Added to this are so many one-time and often nameless relationships. Anjali’s old cleaners, to whom I attempted to describe Australia (and clarified that you couldn’t get there by train from India) and with whose baby I continually made cry until one day I calmed him with my (poor) mridangam playing. Momowalla, whose veg momos were so good that they became a pre-dinner ritual. The unendingly helpful man who sold us water, who was one of the few points of clarity in the world of genuine bemusement around Greater Kailash, a suburb so posh that it makes Mosman seem like an uppity nouveau riche heiress. The landlady whose passive aggression was unendingly torturous, and yet who would inspire solidarity among the rest of us who dealt with her. Uncle and auntie, now in Canada with their son, who would talk about the army, Delhi, seeing the world through the television, and ply both Anjali and myself with unconscionably decent whiskey and rum (and I was never able to repay them!). Ankit’s parents, who for no apparent reason put me up in a hotel room just to attend their party, or his auntie and uncle who did the same in Bangalore, and other uncles who were shocked at my vegetarianism as they plied me with chicken. The crusty old man who runs the Keventers in Connaught Place, who regardless of how many people are yelling orders at him, will get you an ice cold milkshake in thirty seconds. My one-time colleagues in the Alternative Law Forum, who put up an essentially useless white guy for thirty days just because they could, and allowed me to learn much about Indian society both through study and conversation. To them and everyone else I owe a profound debt, and just feel gratified to have been in their presence.

I don’t think that debt should go unpaid. As much as it is genuinely awful to hear middle class white women shake their heads about the ‘dreadful poverty’ in India, when if they had been in the last twenty years they’d be shocked at how fancy most houses in Delhi and cafes in Bangalore are, it’s still true that India is a poor country for hundreds of millions of its people. While this may still have been true before European colonisation of the country, British rule created as despotic and foul of a regime as is possible to recount, with recurrent violence and famine culminating in the truly awful Bengal famine of the 1940s and the unprecedented violence of partition. British rule was never justified and was always opposed by its people, even if as it was enabled and complimented by a small section of India’s ruling class. Marx’s original insight in the 1850s was correct: British rule revolutionised India’s relations of production – it essentially created modern capitalism in India – while at same time it absolutely plundered all of its forces of production – its wealth. The few contributions which the British did make to India – the railways, Lutyens’ Delhi, etc – were to either aid their wealth extraction or to glorify their own rule. Capitalism isn’t great for most people in rich countries, and dear god does it plunder and exploit those in poor countries. As much as any developmentalist programme can lift India out of this quagmire that at least a third of its people experience, the complications that emerge from this have and continue to have devastating consequences. India is still routinely exploited by its own bourgeoisie, created or emboldened by British rule, and suffers much of its income being extracted to foreign countries and companies. On-going issues of communal violence frequently have their roots in British fearmongering and attempting to motivate one religious group against another, with often despicable results.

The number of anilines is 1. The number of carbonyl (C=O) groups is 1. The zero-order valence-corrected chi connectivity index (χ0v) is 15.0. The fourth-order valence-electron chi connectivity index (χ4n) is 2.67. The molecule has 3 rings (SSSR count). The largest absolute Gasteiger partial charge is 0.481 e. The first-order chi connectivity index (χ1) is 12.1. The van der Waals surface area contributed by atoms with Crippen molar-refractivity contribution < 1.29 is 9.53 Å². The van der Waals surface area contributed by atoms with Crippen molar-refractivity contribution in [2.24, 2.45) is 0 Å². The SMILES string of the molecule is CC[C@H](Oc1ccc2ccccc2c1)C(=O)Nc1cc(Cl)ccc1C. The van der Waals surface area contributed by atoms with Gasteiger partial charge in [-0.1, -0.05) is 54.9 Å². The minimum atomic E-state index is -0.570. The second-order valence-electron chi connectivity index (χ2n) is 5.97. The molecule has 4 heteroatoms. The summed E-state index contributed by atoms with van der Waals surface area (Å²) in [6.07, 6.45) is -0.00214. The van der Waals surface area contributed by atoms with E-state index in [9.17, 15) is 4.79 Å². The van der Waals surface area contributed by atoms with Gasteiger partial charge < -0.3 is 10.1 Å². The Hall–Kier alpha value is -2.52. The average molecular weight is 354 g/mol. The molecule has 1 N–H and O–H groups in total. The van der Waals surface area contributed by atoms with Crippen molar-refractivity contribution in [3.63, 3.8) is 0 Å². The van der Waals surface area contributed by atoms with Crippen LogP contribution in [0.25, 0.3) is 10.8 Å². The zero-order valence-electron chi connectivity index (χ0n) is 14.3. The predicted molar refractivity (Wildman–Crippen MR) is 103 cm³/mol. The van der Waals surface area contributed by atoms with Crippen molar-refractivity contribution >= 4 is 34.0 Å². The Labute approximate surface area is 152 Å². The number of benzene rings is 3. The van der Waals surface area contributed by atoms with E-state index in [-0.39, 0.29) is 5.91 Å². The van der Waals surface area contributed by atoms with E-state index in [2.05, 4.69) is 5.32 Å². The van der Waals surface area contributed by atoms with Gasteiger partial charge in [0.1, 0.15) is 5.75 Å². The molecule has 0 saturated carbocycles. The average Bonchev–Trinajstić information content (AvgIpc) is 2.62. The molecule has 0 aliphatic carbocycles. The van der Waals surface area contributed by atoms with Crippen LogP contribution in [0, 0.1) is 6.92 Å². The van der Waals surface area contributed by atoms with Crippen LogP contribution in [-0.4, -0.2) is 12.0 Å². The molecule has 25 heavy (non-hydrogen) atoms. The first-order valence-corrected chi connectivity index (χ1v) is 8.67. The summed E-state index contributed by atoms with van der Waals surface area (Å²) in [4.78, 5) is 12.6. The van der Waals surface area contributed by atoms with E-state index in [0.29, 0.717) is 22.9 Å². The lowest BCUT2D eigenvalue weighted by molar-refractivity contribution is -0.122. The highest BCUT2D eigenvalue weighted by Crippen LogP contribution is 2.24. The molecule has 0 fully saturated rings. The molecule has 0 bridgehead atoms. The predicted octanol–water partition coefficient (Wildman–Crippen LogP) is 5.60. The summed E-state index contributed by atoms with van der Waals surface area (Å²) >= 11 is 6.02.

When we discuss these matters, people frequently object that even if the British were so evil as I described, they hardly had the power to institute all these problems on their own. To an extent, this is true. The white man has not been the devilish puppet master so much as a continually repressive force which bolsters India’s own authoritarians and violence. Indians are certainly capable of making their own problems, and no political conversation in India is ever free of blaming one section or another for being communalist, casteist, anti-national, etc., but when one understands Indian society as having entered the modern period under 200 years of autocratic, foreign-imposed rule, one begins to understand how it faces the problems it does. If people ever read Indian authors, they begin to understand these details, and they begin to get a snapshot of a society far more complicated than anything they had previously encountered. Indian theorists show amazing depth of knowledge, carefully interweaving European political theory with their own internal dynamics and innovations, producing a synthesis much greater than anything their Western counterparts are capable of.

I write all this because it’s important to be conscious of these facts when you visit a country which always has so much to offer, but historically people like you have just taken and taken. There’s more to the relationship than just adorning yourself with delightful clothes and accoutrement for the house. Knowing a country takes time and effort, something which most people have little time for in their travels.

The cocktail has emptied and by this point has turned into a tall glass of Kingfisher, which I am hurriedly finishing in anticipation of the boarding call. I fly to Singapore and will be reunited with my pregnant sister for her birthday. Even in the heart of Asian capitalism there is perhaps some light. As I leave India again, there is no trepidation and little sadness in my heart, because I know I’ll be back.